Chevron Is Not Inconsistent with the APA, by Cass R. Sunstein
Section 706 of the APA states that “court[s] shall decide all relevant questions of law, interpret constitutional and statutory provisions, and determine the meaning or applicability of the terms of an agency action.” Is Chevron v. NRDC, 467 U.S. 836 (1984), inconsistent with the text of the Administrative Procedure Act, as originally understood?
I used to think so. In fact I was pretty sure of it. But I was quite wrong.
In the early drafts of a recent article, I explicitly argued that the APA clearly contemplated independent judicial judgments about the meaning of statutory enactments. Because Chevron calls for deference to (reasonable) agency interpretations of ambiguous provisions, it is inconsistent with the APA. But in reaching that conclusion, I had not read the source materials from the relevant decades. I decided to do that, and what I learned changed my mind. The idea of judicial deference to reasonable agency interpretations of law is not inconsistent with the original meaning of the APA. Here is why.
First: The idea that courts “shall decide all relevant questions of law” does not dispose of the question whether courts should defer to agency interpretations of ambiguous provisions. The right answer to the relevant question of law—the answer that courts should offer—might depend on the agency’s view. Those who find clarity in the command that courts “shall decide all relevant questions of law” disregard the possibility, vindicated by the historical context (see below), that the command can be understood in multiple ways.
Section 706 has something in common with the duck–rabbit illusion, a famous drawing that from a certain point of view looks like a duck, and from another like a rabbit. For some readers, the text plainly contemplates independent review. After all, courts are instructed to decide “all relevant questions of law.” What on earth could be clearer? It’s a duck!
But from another point of view, the text is hopelessly uninformative, because courts might decide that the right answer to the relevant question of law depends on the agency’s interpretation. It’s a rabbit! By itself, the text does not resolve the question. To know whether we have a duck or rabbit, we need to investigate the context. If we care about the original public meaning of the text, that is what we have to do. It’s not enough to stare at the text and find a duck.
Second: Relevant materials, preceding enactment of the APA, explicitly endorse judicial deference to agency interpretations of law. In 1941, a report of a Committee created by Franklin Delano Roosevelt said the following:
Even on questions of law [independent judicial] judgment seems not to be compelled. The question of statutory interpretation might be approached by the court de novo and given the answer which the court thinks to be the “right interpretation.” Or the court might approach it, somewhat as a question of fact, to ascertain, not the “right interpretation,” but only whether the administrative interpretation has substantial support. Certain standards of interpretation guide in that direction. Thus, where the statute is reasonably susceptible of more than one interpretation, the court may accept that of the administrative body. Again, the administrative interpretation is to be given weight—not merely as the opinion of some men or even of a lower tribunal, but as the opinion of the body especially familiar with the problems dealt with by the statute and burdened with the duty of enforcing it. This may be particularly significant when the legislation deals with complex matters calling for expert knowledge and judgment.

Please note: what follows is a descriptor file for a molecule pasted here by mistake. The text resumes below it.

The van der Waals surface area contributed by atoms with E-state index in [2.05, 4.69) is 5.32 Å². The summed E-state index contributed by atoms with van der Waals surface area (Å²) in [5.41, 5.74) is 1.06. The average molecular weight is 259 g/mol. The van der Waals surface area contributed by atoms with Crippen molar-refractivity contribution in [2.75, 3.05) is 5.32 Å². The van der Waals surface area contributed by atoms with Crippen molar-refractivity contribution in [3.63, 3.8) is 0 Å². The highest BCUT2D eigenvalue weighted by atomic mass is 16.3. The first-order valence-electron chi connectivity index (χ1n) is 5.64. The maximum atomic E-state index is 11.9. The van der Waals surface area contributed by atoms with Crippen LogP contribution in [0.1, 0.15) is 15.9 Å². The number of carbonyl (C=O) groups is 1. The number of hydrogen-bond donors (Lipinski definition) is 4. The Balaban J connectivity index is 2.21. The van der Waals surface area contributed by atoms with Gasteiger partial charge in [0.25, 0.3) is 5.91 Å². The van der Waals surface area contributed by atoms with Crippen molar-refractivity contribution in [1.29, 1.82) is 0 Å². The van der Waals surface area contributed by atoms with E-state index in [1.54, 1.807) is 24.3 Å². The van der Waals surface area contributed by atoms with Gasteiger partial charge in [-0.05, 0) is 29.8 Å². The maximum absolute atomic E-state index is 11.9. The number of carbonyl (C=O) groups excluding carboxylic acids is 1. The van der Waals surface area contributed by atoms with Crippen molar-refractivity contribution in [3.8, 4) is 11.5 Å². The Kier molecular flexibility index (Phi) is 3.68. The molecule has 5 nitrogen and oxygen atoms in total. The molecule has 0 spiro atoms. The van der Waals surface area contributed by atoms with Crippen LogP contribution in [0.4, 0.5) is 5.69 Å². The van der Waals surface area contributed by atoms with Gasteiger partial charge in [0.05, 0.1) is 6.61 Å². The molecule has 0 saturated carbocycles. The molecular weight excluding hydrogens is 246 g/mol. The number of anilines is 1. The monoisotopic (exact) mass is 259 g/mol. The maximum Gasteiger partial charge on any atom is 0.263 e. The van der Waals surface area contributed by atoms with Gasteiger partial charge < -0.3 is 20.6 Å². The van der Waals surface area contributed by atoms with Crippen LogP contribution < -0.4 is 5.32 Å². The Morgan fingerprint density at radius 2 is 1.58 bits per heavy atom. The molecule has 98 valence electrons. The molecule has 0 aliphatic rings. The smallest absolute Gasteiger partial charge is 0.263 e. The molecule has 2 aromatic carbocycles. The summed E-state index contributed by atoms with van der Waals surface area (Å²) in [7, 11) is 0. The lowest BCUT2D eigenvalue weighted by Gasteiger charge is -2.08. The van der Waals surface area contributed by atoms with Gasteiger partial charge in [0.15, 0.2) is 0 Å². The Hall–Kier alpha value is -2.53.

This passage should not be taken as authoritative. After all, it was written several years before enactment of the APA, and by a Committee created by Roosevelt. But it is a relevant data point. It tells us something about what was in the atmosphere.
Third: In the 1940s—and before the enactment of the APA—the Supreme Court deferred to agency interpretations of law, sometimes in opinions that sounded a fair bit like Chevron. In Gray v. Powell, decided in 1941, the Court wrote that Congress had “delegate[d] th[e] function [of interpreting the statutory term] to those whose experience in a particular field gave promise of a better informed, more equitable” judgment, and that “this delegation will be respected and the administrative conclusion left untouched.” In National Labor Relations Board v. Hearst Publications, Inc., decided in 1944, the Court explained that the agency’s “[e]veryday experience in the administration of the statute gives it familiarity” with the underlying problem, and concluded that the agency’s interpretation of the statutory text “is to be accepted if it has ‘warrant in the record’ and a reasonable basis in law.” Several other decisions spoke in the same terms, emphasizing that so long as the agency’s interpretation of law was reasonable, the Court would respect it.